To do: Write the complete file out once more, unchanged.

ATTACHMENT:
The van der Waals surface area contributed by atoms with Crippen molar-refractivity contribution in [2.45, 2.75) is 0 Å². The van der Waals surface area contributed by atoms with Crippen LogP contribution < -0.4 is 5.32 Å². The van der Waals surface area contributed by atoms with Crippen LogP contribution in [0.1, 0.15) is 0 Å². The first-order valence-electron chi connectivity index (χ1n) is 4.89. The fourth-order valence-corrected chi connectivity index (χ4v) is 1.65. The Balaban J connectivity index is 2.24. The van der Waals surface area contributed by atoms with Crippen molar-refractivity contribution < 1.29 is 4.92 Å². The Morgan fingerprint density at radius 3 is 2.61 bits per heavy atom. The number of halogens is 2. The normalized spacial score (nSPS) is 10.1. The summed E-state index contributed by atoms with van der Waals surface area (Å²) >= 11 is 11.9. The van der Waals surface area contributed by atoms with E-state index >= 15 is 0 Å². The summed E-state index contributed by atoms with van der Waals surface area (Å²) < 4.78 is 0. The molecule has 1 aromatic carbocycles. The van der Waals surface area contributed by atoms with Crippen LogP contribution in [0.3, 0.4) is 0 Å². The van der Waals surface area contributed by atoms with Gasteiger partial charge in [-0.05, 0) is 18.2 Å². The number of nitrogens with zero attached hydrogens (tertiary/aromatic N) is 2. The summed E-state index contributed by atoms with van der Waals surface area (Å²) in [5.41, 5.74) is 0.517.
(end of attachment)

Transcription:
The van der Waals surface area contributed by atoms with Crippen molar-refractivity contribution in [2.45, 2.75) is 0 Å². The van der Waals surface area contributed by atoms with Crippen LogP contribution < -0.4 is 5.32 Å². The van der Waals surface area contributed by atoms with Crippen LogP contribution in [0.1, 0.15) is 0 Å². The first-order valence-electron chi connectivity index (χ1n) is 4.89. The fourth-order valence-corrected chi connectivity index (χ4v) is 1.65. The Balaban J connectivity index is 2.24. The van der Waals surface area contributed by atoms with Crippen molar-refractivity contribution < 1.29 is 4.92 Å². The Morgan fingerprint density at radius 3 is 2.61 bits per heavy atom. The number of halogens is 2. The normalized spacial score (nSPS) is 10.1. The summed E-state index contributed by atoms with van der Waals surface area (Å²) >= 11 is 11.9. The van der Waals surface area contributed by atoms with E-state index >= 15 is 0 Å². The summed E-state index contributed by atoms with van der Waals surface area (Å²) < 4.78 is 0. The molecule has 1 aromatic carbocycles. The van der Waals surface area contributed by atoms with Crippen LogP contribution in [0.3, 0.4) is 0 Å². The van der Waals surface area contributed by atoms with Gasteiger partial charge in [-0.05, 0) is 18.2 Å². The number of nitrogens with zero attached hydrogens (tertiary/aromatic N) is 2. The summed E-state index contributed by atoms with van der Waals surface area (Å²) in [5.41, 5.74) is 0.517.